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Strategic Bomb Attacks Of Dresden

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The city of Dresden in Germany, Saxony was attacked in the last few months of World War II by the United States and Great Britain. It was led by the British Royal Air Force otherwise known as RAF and American USAAF or American Army Air Forces troops, in a air raid on the dates of February 13 - 15 of 1945. Over 1500 British and American air soldiers were used for this raid. These raids killed around 35,000 to 135,000 people. The reason for such a large number difference is due to refugees passing through to get away from the Red Army (otherwise known as the Soviet Army) that was on the way. The second wave began due to firefighters scrambling around to stop the fires. Once the firefighters were bombed there was nobody who could save Dresden. Many debates have been made over this event because of the high amount of explosive bombs and incendiary devices used for destruction of both the city and the high causality rate.
The strategic bomb attacks made on Dresden, Germany was a devastation to the civilization and culture of the Germans. Author and philosopher, A.C. Grayling has approached this subject matter in terms of morals. He made the claim that these bombings were immoral, and the bombers committed wrong also. Grayling went so far as to indict both Britain and the United States for committing immoral crimes in this bombing campaign during World War II. The reasons stated by Graying for the immorality of these bombings is the fact that they took place close to the end of the war, large amounts of civilians were killed, the way in which the deaths occurred, and because of the cultural significance of this city. He also specifies the reasons why it is important to see these atrocities as wrong. He believes the allies ...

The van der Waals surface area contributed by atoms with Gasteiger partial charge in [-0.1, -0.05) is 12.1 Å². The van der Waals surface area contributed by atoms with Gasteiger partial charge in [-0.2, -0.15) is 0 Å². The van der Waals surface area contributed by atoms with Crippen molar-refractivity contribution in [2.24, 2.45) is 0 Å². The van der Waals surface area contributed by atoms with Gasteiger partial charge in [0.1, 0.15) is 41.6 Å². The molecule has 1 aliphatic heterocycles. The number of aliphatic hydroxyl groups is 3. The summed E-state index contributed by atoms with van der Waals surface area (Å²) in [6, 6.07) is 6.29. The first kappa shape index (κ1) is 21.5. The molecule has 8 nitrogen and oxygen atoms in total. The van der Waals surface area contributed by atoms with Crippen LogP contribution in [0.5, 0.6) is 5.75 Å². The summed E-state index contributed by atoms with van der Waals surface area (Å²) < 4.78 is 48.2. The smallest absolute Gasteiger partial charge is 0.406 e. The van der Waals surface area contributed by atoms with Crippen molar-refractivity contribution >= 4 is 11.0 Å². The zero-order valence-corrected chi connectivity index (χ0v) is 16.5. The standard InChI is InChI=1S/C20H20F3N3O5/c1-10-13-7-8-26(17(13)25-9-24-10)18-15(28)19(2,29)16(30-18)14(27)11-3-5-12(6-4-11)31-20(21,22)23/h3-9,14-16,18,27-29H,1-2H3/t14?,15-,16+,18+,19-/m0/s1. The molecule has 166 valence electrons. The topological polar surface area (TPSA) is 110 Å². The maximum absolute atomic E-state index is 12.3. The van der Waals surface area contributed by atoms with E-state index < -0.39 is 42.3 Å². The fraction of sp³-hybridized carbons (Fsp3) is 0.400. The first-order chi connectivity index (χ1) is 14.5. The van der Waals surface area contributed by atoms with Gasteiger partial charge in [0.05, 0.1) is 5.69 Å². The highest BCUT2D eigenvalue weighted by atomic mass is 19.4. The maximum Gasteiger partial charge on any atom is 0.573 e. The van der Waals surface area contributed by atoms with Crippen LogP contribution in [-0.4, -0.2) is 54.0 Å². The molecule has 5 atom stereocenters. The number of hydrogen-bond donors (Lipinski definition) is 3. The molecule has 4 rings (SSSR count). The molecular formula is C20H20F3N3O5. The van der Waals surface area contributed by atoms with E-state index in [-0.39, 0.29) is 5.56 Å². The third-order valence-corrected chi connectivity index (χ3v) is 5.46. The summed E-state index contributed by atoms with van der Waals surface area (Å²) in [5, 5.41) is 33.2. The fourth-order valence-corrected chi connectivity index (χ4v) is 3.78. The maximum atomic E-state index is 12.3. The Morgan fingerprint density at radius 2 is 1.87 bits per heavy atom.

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...ople, culture the Germans and the vulnerable refugees.
It seems that the author A.C. Grayling has approached this subject matter in terms of morals and the Just War principle and his claim that these bombings were immoral according to jus in bello are true, although the bombers were made to believe they were bombing this area for just cause rather than citizens being used as targets. It does not seem like Grayling should be the judge of the men who thought they were doing something for the right reasons when they were not, though unknowingly. There is no justification in what was done to Dresden due to using civilians as targets. It may not be accepted by everyone that the allies committed war crimes, but it should be obvious the campaigns were too indiscriminate and lasted longer than was necessary.

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